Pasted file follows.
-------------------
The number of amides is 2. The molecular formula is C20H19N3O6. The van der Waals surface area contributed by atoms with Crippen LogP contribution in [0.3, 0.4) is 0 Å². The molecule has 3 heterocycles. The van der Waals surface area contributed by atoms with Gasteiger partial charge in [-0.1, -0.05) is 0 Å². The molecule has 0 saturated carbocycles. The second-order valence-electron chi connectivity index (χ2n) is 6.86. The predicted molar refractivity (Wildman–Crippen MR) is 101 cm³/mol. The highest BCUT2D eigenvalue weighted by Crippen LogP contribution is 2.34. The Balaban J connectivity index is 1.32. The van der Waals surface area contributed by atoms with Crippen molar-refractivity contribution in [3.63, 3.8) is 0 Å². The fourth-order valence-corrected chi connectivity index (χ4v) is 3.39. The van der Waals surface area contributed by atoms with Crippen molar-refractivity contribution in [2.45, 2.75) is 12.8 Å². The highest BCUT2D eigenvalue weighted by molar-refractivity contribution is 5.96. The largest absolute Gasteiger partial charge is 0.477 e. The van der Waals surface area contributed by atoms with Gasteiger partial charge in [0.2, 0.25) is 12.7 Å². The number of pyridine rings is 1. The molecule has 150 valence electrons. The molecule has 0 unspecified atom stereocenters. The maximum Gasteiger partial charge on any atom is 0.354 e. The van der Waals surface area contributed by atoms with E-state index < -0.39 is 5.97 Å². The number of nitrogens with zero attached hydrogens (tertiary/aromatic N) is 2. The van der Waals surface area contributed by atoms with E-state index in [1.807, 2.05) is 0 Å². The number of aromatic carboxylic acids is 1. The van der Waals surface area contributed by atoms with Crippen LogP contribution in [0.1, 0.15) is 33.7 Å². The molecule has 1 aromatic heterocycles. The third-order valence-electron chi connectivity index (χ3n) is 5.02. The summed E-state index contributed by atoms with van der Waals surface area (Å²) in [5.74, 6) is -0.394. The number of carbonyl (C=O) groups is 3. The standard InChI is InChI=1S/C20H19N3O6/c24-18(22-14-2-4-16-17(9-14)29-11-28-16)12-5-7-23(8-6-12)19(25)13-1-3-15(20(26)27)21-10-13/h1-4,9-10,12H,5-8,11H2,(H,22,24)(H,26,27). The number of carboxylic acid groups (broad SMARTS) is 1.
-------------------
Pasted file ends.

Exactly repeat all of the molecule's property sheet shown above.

The number of amides is 2. The molecular formula is C20H19N3O6. The van der Waals surface area contributed by atoms with Crippen LogP contribution in [0.3, 0.4) is 0 Å². The molecule has 3 heterocycles. The van der Waals surface area contributed by atoms with Gasteiger partial charge in [-0.1, -0.05) is 0 Å². The molecule has 0 saturated carbocycles. The second-order valence-electron chi connectivity index (χ2n) is 6.86. The predicted molar refractivity (Wildman–Crippen MR) is 101 cm³/mol. The highest BCUT2D eigenvalue weighted by Crippen LogP contribution is 2.34. The Balaban J connectivity index is 1.32. The van der Waals surface area contributed by atoms with Crippen molar-refractivity contribution in [3.63, 3.8) is 0 Å². The fourth-order valence-corrected chi connectivity index (χ4v) is 3.39. The van der Waals surface area contributed by atoms with Crippen molar-refractivity contribution in [2.45, 2.75) is 12.8 Å². The highest BCUT2D eigenvalue weighted by molar-refractivity contribution is 5.96. The largest absolute Gasteiger partial charge is 0.477 e. The van der Waals surface area contributed by atoms with Gasteiger partial charge in [0.2, 0.25) is 12.7 Å². The number of pyridine rings is 1. The molecule has 150 valence electrons. The molecule has 0 unspecified atom stereocenters. The maximum Gasteiger partial charge on any atom is 0.354 e. The van der Waals surface area contributed by atoms with E-state index < -0.39 is 5.97 Å². The number of nitrogens with zero attached hydrogens (tertiary/aromatic N) is 2. The van der Waals surface area contributed by atoms with E-state index in [1.807, 2.05) is 0 Å². The number of aromatic carboxylic acids is 1. The van der Waals surface area contributed by atoms with Crippen LogP contribution in [0.1, 0.15) is 33.7 Å². The molecule has 1 aromatic heterocycles. The third-order valence-electron chi connectivity index (χ3n) is 5.02. The summed E-state index contributed by atoms with van der Waals surface area (Å²) in [5.74, 6) is -0.394. The number of carbonyl (C=O) groups is 3. The standard InChI is InChI=1S/C20H19N3O6/c24-18(22-14-2-4-16-17(9-14)29-11-28-16)12-5-7-23(8-6-12)19(25)13-1-3-15(20(26)27)21-10-13/h1-4,9-10,12H,5-8,11H2,(H,22,24)(H,26,27). The number of carboxylic acid groups (broad SMARTS) is 1.